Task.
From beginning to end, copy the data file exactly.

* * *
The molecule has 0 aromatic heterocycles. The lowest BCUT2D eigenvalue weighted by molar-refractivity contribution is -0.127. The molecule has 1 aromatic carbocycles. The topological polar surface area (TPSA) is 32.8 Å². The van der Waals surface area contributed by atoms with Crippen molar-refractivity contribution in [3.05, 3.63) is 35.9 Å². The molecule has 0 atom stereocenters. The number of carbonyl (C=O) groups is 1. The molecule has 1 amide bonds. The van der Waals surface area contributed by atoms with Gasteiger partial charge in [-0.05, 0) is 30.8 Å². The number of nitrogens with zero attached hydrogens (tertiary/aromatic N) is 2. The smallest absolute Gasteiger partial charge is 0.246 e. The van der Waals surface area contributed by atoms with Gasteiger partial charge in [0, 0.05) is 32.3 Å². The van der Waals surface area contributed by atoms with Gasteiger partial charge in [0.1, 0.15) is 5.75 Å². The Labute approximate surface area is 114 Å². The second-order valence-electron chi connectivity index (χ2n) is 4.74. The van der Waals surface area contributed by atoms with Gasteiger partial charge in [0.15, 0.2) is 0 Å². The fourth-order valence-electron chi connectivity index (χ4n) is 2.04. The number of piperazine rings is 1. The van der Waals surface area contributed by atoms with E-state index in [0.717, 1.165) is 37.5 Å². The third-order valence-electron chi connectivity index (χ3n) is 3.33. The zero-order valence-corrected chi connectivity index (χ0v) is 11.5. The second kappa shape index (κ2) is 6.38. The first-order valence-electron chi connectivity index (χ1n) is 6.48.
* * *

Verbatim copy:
The molecule has 0 aromatic heterocycles. The lowest BCUT2D eigenvalue weighted by molar-refractivity contribution is -0.127. The molecule has 1 aromatic carbocycles. The topological polar surface area (TPSA) is 32.8 Å². The van der Waals surface area contributed by atoms with Crippen molar-refractivity contribution in [3.05, 3.63) is 35.9 Å². The molecule has 0 atom stereocenters. The number of carbonyl (C=O) groups is 1. The molecule has 1 amide bonds. The van der Waals surface area contributed by atoms with Gasteiger partial charge in [-0.05, 0) is 30.8 Å². The number of nitrogens with zero attached hydrogens (tertiary/aromatic N) is 2. The smallest absolute Gasteiger partial charge is 0.246 e. The van der Waals surface area contributed by atoms with Gasteiger partial charge in [0, 0.05) is 32.3 Å². The van der Waals surface area contributed by atoms with Gasteiger partial charge in [0.1, 0.15) is 5.75 Å². The Labute approximate surface area is 114 Å². The second-order valence-electron chi connectivity index (χ2n) is 4.74. The van der Waals surface area contributed by atoms with Gasteiger partial charge in [0.15, 0.2) is 0 Å². The fourth-order valence-electron chi connectivity index (χ4n) is 2.04. The number of piperazine rings is 1. The van der Waals surface area contributed by atoms with E-state index in [0.717, 1.165) is 37.5 Å². The third-order valence-electron chi connectivity index (χ3n) is 3.33. The zero-order valence-corrected chi connectivity index (χ0v) is 11.5. The second kappa shape index (κ2) is 6.38. The first-order valence-electron chi connectivity index (χ1n) is 6.48.